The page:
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    National Day of Service Marks Start of America's Inaugural Weekend

    U.S. President Barack Obama launched America's inaugural weekend in Washington Saturday at a local school, as the capital city made final preparations for the president's public swearing-in on Monday.

    Mr. Obama and first lady Michelle Obama donned work clothes to help spruce up an elementary school, as part of a series of national service events organized by the inaugural committee. The Obamas launched the inaugural weekend practice of a National Day of Service four years ago.

    As the First Couple stained school bookcases and Vice President Joe Biden and wife, Jill, assembled care packages for troops, workers at and near the U.S. Capitol finished constructing inaugural stands and seating stretching toward the National Mall for special guests.

    Officials predict as many as 800,000 people will attend Monday's public ceremonies -- an estimate larger than Washington's population but considerably smaller than the 1.8 million people who packed the city four years ago to mark the start of the president's first term.

    President Obama's second term officially begins with the oath of office taken at noon on January 20, as specified in the U.S. Constitution. Because the 20th falls this year on a Sunday, he will retake the oath on Monday, which coincides with the federal holiday marking the birthday of slain civil rights leader Dr. Martin Luther King, Jr.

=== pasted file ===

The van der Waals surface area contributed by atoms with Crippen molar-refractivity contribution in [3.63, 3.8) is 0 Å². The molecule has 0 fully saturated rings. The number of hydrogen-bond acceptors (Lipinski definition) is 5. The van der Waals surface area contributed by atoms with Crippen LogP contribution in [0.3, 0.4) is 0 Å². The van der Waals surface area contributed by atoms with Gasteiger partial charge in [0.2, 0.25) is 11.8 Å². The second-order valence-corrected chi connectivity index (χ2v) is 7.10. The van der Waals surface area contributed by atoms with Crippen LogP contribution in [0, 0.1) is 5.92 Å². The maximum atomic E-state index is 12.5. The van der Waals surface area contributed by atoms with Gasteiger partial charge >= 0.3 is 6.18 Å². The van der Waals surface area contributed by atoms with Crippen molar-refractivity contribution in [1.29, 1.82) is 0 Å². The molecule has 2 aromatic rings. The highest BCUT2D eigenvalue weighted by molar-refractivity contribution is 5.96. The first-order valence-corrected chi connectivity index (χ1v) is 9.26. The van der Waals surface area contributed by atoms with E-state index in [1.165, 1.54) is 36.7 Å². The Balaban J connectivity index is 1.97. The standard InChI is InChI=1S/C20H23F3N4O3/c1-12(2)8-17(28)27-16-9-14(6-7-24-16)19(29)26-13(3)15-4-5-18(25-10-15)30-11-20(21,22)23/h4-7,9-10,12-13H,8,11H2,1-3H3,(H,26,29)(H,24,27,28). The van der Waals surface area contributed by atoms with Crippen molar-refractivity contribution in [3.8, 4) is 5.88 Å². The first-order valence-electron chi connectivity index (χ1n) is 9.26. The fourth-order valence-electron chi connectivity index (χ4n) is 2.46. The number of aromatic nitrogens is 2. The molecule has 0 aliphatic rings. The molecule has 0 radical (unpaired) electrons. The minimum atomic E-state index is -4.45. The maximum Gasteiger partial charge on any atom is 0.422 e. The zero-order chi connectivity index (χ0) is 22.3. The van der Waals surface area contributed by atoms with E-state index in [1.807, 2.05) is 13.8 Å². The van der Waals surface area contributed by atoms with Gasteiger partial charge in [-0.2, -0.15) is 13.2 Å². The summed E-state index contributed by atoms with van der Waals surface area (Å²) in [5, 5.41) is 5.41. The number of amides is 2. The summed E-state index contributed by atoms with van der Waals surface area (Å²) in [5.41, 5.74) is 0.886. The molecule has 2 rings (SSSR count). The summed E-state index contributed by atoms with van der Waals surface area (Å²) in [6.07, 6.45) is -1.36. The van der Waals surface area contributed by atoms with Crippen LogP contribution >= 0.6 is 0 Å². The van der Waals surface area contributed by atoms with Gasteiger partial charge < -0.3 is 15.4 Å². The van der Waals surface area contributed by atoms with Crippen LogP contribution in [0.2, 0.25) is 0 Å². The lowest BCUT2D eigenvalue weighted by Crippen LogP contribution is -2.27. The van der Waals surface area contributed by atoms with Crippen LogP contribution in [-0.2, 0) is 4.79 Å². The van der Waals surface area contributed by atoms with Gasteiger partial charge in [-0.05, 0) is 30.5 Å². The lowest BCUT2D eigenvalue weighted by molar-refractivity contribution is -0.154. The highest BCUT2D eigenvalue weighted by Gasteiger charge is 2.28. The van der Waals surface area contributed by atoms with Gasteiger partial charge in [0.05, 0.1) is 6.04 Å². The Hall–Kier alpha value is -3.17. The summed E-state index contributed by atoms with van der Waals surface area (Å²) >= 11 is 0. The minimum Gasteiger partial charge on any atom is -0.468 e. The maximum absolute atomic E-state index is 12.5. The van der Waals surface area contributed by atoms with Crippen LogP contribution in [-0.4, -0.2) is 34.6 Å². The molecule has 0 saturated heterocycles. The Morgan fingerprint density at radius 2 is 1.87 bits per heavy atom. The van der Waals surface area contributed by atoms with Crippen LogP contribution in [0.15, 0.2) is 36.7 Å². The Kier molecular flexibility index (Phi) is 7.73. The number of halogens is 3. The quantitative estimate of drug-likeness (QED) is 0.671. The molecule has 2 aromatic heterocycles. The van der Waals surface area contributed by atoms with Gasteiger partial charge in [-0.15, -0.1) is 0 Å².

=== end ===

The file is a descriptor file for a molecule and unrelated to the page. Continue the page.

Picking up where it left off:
At the public event, the president will take the oath of office with his hand placed on two bibles, one owned by 19th-century president Abraham Lincoln, the other by King, who was assassinated in 1968.

    Mr. Obama's inauguration on Monday will be followed by a parade and a series of parties.

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    Valentine's Day Stinks for Lebanese Clownsi
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    February 09, 2016 8:04 PM
    This weekend, on Valentine's Day in Lebanon, love is not the only thing in the air. More than half a year after the country's trash crisis began, the stink of uncollected garbage remains on the streets. Step forward "Clown Me In," a group of clowns who use their skills for activism. Before the most romantic day of the year the clowns have released their unusual take on love in Lebanon -- in a bid to keep the pressure up and get the trash off the streets. John Owens reports from Beirut.
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    Video Valentine's Day Stinks for Lebanese Clowns

    This weekend, on Valentine's Day in Lebanon, love is not the only thing in the air. More than half a year after the country's trash crisis began, the stink of uncollected garbage remains on the streets. Step forward "Clown Me In," a group of clowns who use their skills for activism. Before the most romantic day of the year the clowns have released their unusual take on love in Lebanon -- in a bid to keep the pressure up and get the trash off the streets. John Owens reports from Beirut.
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    Video Rocky Year Ahead for Nigeria Amid Oil Price Crash

    The global fall in the price of oil has rattled the economies of many petroleum exporters, and Africa’s oil king Nigeria is no exception. As Chris Stein reports from Lagos, analysts are predicting a rough year ahead for the continent’s top producer of crude.